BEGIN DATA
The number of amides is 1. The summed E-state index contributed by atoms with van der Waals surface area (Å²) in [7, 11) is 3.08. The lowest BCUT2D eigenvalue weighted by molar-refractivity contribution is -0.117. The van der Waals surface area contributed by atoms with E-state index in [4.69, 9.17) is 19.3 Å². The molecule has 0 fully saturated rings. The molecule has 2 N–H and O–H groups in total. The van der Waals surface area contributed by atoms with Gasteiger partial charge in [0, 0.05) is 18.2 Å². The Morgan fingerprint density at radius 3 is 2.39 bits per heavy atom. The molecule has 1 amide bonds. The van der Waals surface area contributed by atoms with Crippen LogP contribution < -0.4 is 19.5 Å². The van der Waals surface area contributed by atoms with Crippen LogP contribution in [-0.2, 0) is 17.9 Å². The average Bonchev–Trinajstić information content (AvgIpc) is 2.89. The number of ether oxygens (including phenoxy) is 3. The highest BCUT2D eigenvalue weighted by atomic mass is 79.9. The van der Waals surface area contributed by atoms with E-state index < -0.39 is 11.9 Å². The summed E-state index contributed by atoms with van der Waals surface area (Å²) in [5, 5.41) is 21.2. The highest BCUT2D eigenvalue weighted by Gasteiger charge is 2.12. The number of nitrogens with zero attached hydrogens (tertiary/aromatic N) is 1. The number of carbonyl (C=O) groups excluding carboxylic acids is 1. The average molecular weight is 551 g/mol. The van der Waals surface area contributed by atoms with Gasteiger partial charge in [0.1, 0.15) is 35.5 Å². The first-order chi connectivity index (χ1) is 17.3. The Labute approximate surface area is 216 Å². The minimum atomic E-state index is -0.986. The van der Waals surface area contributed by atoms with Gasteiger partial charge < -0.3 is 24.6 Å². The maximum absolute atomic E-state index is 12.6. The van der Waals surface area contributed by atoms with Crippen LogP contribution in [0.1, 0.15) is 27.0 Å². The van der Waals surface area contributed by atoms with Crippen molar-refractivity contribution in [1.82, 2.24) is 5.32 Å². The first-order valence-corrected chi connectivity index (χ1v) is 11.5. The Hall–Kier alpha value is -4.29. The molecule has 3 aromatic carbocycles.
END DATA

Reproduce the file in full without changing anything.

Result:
The number of amides is 1. The summed E-state index contributed by atoms with van der Waals surface area (Å²) in [7, 11) is 3.08. The lowest BCUT2D eigenvalue weighted by molar-refractivity contribution is -0.117. The van der Waals surface area contributed by atoms with E-state index in [4.69, 9.17) is 19.3 Å². The molecule has 0 fully saturated rings. The molecule has 2 N–H and O–H groups in total. The van der Waals surface area contributed by atoms with Gasteiger partial charge in [0, 0.05) is 18.2 Å². The Morgan fingerprint density at radius 3 is 2.39 bits per heavy atom. The molecule has 1 amide bonds. The van der Waals surface area contributed by atoms with Crippen LogP contribution < -0.4 is 19.5 Å². The van der Waals surface area contributed by atoms with Crippen LogP contribution in [-0.2, 0) is 17.9 Å². The average Bonchev–Trinajstić information content (AvgIpc) is 2.89. The number of ether oxygens (including phenoxy) is 3. The highest BCUT2D eigenvalue weighted by atomic mass is 79.9. The van der Waals surface area contributed by atoms with E-state index < -0.39 is 11.9 Å². The summed E-state index contributed by atoms with van der Waals surface area (Å²) in [5, 5.41) is 21.2. The highest BCUT2D eigenvalue weighted by Gasteiger charge is 2.12. The number of nitrogens with zero attached hydrogens (tertiary/aromatic N) is 1. The number of carbonyl (C=O) groups excluding carboxylic acids is 1. The average molecular weight is 551 g/mol. The van der Waals surface area contributed by atoms with Gasteiger partial charge in [0.1, 0.15) is 35.5 Å². The first-order chi connectivity index (χ1) is 17.3. The Labute approximate surface area is 216 Å². The minimum atomic E-state index is -0.986. The van der Waals surface area contributed by atoms with Gasteiger partial charge < -0.3 is 24.6 Å². The maximum absolute atomic E-state index is 12.6. The van der Waals surface area contributed by atoms with Crippen LogP contribution in [0.1, 0.15) is 27.0 Å². The van der Waals surface area contributed by atoms with Crippen molar-refractivity contribution in [1.82, 2.24) is 5.32 Å². The first-order valence-corrected chi connectivity index (χ1v) is 11.5. The Hall–Kier alpha value is -4.29. The molecule has 3 aromatic carbocycles.